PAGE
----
Until I experienced a revelation! The ceremony shows our unity and our willingness to display that unity among our family and friends—even though we are no child bride and groom. As one of my relatives stated, “It’s good to get together for a wedding and not a a tragedy or a brawl.” As we age, we attend far more funerals than weddings, and often, families argue over trivial things. Too often we only see our family and friends on special occasions, and too often, those occasions are sad.  Even the happy occasions are too infrequent.  In our society, we can argue that marriage too often ends in divorce, that the money spent on most receptions could be better spent on something more practical, and that—especially for an older couple—such extravagance is misplaced and even an ostentatious display; however, my relative’s comment resulted in an epiphany of sorts.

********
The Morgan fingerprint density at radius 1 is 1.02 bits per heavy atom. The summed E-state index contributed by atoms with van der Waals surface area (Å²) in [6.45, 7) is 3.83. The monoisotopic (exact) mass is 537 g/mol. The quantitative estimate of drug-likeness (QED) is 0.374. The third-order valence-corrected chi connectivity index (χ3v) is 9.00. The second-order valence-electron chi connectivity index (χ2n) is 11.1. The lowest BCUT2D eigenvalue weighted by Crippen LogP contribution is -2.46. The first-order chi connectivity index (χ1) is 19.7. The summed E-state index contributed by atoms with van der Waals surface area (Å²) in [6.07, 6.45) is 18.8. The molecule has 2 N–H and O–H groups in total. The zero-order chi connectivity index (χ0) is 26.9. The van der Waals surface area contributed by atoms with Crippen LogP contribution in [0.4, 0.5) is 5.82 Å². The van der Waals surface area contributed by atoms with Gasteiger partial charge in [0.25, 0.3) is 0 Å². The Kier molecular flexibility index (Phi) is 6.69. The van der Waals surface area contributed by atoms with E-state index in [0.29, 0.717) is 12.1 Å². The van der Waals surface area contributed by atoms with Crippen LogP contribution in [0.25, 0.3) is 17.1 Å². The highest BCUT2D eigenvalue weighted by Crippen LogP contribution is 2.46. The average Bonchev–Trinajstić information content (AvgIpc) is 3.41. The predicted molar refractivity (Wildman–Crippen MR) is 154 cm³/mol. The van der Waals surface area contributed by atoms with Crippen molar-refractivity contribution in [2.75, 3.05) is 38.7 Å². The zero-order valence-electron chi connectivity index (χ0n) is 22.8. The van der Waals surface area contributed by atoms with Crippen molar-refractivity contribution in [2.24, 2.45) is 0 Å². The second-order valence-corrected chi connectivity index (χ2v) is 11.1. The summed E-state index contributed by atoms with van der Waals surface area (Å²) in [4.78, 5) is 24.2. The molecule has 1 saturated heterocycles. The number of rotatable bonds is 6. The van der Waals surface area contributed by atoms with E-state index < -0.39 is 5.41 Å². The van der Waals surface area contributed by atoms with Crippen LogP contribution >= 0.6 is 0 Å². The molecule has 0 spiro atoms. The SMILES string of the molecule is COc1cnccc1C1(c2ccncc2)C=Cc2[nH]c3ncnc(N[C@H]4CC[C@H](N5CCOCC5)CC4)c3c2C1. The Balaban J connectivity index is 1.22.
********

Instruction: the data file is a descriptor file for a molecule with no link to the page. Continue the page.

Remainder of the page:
At a funeral, the community joins to mourn with the deceased’s family and friends.  We cry and sometimes smile through tears as we remember the one who has been taken from us. A wedding is also a coming together of the community, but it is a celebration, a coming together of the populace in joy and hope.  The assembled members of the community will gather in the church and later in the hall to meet those they haven’t seen in a long time, to toast the couple (us, in this case), and to share in the communal spirit of hope the union of two lives inspires.  Such a union takes courage as well as hope.  Merging two lives that have been separate entities is scary no matter the age or experience of the parties involved, and that blending of souls is a risk that two people are willing to take—not only for one day—but also for the rest of their existence.  So, the community gathers to applaud the courage and hope we bring with our decision to stand before God at the communal altar and declare our willingness to support each other for as long as we live.  Just as we need the rituals of mourning, we need those rituals that inspire hope and joy. The ornate wedding dress, the wedding rings, and the cutting of the cake are not empty tokens; they are important symbols of unity and commitment often disregarded in a world too ready to dispose of others, too ready to look for easy answers with the click of a mouse.  Those symbols are pulsing, burning representations of love, devotion, and faith.